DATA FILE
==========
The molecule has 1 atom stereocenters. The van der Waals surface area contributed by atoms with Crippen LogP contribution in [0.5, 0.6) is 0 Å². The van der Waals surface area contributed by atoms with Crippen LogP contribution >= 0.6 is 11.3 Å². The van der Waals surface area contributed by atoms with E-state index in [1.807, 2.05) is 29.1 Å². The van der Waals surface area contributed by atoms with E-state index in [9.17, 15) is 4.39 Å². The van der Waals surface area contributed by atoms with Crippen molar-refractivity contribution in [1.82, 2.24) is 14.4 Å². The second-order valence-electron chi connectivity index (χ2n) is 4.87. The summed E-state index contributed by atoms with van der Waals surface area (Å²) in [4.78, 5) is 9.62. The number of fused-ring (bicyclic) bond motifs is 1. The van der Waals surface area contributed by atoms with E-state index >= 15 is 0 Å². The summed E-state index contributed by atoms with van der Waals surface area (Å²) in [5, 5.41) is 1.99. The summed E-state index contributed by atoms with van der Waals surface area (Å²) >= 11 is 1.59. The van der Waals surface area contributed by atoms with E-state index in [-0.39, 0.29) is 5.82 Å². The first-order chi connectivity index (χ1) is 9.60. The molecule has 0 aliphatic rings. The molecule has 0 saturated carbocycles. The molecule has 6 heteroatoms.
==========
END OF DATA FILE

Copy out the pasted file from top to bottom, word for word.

The molecule has 1 atom stereocenters. The van der Waals surface area contributed by atoms with Crippen LogP contribution in [0.5, 0.6) is 0 Å². The van der Waals surface area contributed by atoms with Crippen LogP contribution >= 0.6 is 11.3 Å². The van der Waals surface area contributed by atoms with E-state index in [1.807, 2.05) is 29.1 Å². The van der Waals surface area contributed by atoms with E-state index in [9.17, 15) is 4.39 Å². The van der Waals surface area contributed by atoms with Crippen molar-refractivity contribution in [1.82, 2.24) is 14.4 Å². The second-order valence-electron chi connectivity index (χ2n) is 4.87. The summed E-state index contributed by atoms with van der Waals surface area (Å²) in [4.78, 5) is 9.62. The number of fused-ring (bicyclic) bond motifs is 1. The van der Waals surface area contributed by atoms with E-state index >= 15 is 0 Å². The summed E-state index contributed by atoms with van der Waals surface area (Å²) in [5, 5.41) is 1.99. The summed E-state index contributed by atoms with van der Waals surface area (Å²) >= 11 is 1.59. The van der Waals surface area contributed by atoms with E-state index in [-0.39, 0.29) is 5.82 Å². The first-order chi connectivity index (χ1) is 9.60. The molecule has 0 aliphatic rings. The molecule has 0 saturated carbocycles. The molecule has 6 heteroatoms.